South Africa


Hawks’ struggle to fix the years of Ntlemeza damage and assume meaningful role in State Capture investigation

Hawks’ struggle to fix the years of Ntlemeza damage and assume meaningful role in State Capture investigation
Head of the Hawks Lt Gen Godfrey Lebeya, 57, during an interview on September 07, 2018 in Pretoria, South Africa. (Photo by Gallo Images / Sunday Times / Alaister Russell)

MPs heard on Wednesday that for up to three years the Hawks have been sitting with a pile of State Capture cases involving Eskom, Tegeta, Transnet, Estina, the Guptas and others; there have yet to be trials, never mind convictions. The Steinhoff and VBS Mutual Bank fraud and corruption investigations also remain ‘in progress’.

Nine months after Lieutenant-General Godfrey Lebeya, an advocate with a doctorate in law, was appointed to head the Hawks, 205 vacancies finally have been filled.

There had been 229 posts, but 19 were withdrawn for various reasons, the Hawks boss told MPs of Parliament’s police committee on Tuesday. Most of the appointment came from the ranks of the South African Police Service (SAPS); there had also been 143 promotions.

It’s a start for the Hawks, as the Directorate for Priority Crime Investigation (DPCI) is generally known. It shows renewed confidence after years of internecine battles, but lagging seriously behind are the two specialised units under its wing.

According to documents presented to MPs, the National Bureau for Illegal Firearms Control and Priority Violent Crimes — yes, the official acronym really is NBIFCPVC — should have 926 members, but has only 232, leaving it 694 employees short. And the South African Narcotics Enforcement Bureau (SANEB) has just 143 staff when it should have 977.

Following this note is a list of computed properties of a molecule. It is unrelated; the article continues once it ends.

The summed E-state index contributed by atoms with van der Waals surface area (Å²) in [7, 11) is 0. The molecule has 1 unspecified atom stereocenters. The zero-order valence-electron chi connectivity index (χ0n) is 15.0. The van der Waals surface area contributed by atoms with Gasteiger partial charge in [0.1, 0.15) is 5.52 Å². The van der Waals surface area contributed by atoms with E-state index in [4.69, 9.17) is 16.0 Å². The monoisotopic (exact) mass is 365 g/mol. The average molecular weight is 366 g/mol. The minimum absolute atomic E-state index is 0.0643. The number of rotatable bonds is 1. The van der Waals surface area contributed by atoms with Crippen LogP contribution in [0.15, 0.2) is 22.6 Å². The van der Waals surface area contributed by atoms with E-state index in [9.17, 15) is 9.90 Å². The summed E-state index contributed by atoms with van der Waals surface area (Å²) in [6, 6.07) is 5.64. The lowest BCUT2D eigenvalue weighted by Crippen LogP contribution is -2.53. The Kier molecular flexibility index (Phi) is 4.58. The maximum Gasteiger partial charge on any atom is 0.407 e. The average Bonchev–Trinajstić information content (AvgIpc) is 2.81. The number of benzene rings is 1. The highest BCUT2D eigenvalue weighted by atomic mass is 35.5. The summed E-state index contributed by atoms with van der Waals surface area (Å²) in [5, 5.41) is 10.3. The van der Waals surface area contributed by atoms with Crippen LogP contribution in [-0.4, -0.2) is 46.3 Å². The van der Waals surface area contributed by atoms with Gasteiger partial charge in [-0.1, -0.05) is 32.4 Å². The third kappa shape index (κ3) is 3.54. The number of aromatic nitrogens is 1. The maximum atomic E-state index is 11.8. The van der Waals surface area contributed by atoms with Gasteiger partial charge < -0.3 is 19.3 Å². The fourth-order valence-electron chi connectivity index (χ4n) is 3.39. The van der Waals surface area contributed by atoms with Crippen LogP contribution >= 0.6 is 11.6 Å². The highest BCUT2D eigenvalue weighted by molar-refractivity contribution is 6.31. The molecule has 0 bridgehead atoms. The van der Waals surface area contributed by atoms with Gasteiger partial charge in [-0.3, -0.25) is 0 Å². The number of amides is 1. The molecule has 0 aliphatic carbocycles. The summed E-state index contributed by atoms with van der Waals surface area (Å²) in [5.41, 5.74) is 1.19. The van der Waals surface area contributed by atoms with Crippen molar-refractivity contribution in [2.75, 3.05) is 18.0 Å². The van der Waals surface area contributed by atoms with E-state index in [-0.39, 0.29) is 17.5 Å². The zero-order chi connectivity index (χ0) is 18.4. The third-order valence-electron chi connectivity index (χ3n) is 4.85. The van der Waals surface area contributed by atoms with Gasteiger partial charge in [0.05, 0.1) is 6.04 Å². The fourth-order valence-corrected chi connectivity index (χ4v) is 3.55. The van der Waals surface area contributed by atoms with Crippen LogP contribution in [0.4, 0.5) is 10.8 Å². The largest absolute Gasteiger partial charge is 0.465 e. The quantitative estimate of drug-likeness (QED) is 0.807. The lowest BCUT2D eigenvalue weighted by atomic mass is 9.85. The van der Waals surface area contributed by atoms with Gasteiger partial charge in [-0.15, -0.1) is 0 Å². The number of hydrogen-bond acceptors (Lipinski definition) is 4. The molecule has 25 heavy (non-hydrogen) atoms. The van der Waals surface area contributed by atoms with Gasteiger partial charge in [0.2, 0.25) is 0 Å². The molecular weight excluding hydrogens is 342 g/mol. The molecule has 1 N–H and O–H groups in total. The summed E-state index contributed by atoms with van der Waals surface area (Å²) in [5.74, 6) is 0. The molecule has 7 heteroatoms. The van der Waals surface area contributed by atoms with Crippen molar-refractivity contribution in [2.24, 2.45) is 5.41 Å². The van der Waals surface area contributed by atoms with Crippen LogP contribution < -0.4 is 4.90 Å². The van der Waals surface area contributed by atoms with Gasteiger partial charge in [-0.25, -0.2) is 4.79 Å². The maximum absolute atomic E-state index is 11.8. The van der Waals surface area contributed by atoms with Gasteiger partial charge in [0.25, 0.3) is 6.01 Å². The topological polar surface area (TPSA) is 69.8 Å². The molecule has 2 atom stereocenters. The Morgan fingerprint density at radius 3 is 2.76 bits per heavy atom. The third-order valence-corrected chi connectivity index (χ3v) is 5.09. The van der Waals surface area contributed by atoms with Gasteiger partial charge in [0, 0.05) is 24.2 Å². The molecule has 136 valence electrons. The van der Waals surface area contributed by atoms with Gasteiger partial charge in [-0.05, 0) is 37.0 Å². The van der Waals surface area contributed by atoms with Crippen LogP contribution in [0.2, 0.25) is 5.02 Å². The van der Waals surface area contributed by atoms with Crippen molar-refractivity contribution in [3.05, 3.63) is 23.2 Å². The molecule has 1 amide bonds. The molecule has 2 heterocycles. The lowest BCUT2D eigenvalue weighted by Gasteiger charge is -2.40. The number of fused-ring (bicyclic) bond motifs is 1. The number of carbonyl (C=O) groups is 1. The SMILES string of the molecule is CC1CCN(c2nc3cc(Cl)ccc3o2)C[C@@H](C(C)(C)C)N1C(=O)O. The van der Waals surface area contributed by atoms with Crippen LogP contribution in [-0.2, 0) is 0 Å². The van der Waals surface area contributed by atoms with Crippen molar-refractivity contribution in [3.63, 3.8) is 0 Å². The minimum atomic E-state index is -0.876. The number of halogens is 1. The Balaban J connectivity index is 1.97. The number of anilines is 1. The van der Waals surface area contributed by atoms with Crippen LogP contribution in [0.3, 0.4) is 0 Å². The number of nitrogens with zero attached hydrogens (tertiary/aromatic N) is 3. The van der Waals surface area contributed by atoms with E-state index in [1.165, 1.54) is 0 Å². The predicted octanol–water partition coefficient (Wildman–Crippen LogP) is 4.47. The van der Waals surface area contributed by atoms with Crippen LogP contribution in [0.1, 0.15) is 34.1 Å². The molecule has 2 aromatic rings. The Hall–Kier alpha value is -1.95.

Both entities, established in 2016, are meant to play key roles in fighting drug trafficking and manufacture, and cracking down on, illegal firearms, explosives and related violent crime.

Until Lebeya’s appointment in May 2018, the Hawks for a year had an acting boss; for two years before that, it was led by Lieutenant-General Mthandazo Ntlemeza, whose September 2015 appointment was widely seen as a move to capture the elite investigating unit.

Ntlemeza was appointed by former police minister Nkosinathi Nhleko despite court rulings describing him as dishonest and untrustworthy. Ntlemeza had taken over from Anwa Dramat, who after being suspended in December 2014 accepted a settlement following a tense stand-off with the minister over the rendition of six Zimbabweans six years earlier.

Former police minister Fikile Mbalula retired Ntlemeza in September 2017, whose court challenges ultimately proved unsuccessful.

On Tuesday Lebeya briefed MPs on a range of institutional issues: Forensic audit and financial analysis capacity remains a challenge as do nuts and bolts stuff such as water damage taking out two vehicles at the Free State office and how the roof was blown off another provincial office. And there was an update showing not much progress on high-profile investigations such as the State Capture cases.

We will not be dealing with details (of the State Capture cases)… Just to hint, we have seconded a colonel to sit in with the (Zondo) commission so we don’t miss anything…” said Lebeya, who was a little more forthcoming over what seems to have been a boost following the appointment of the new prosecutions boss, Shamila Batohi.

We are making headway. The working relationship is good,” said the quietly spoken general, adding that he had seconded his deputy to work with the National Prosecuting Authority (NPA) on the establishment of the new prosecutions directorate for State Capture and other serious corruption that had been announced in President Cyril Ramaphosa’s State of the Nation Address (SONA) in February.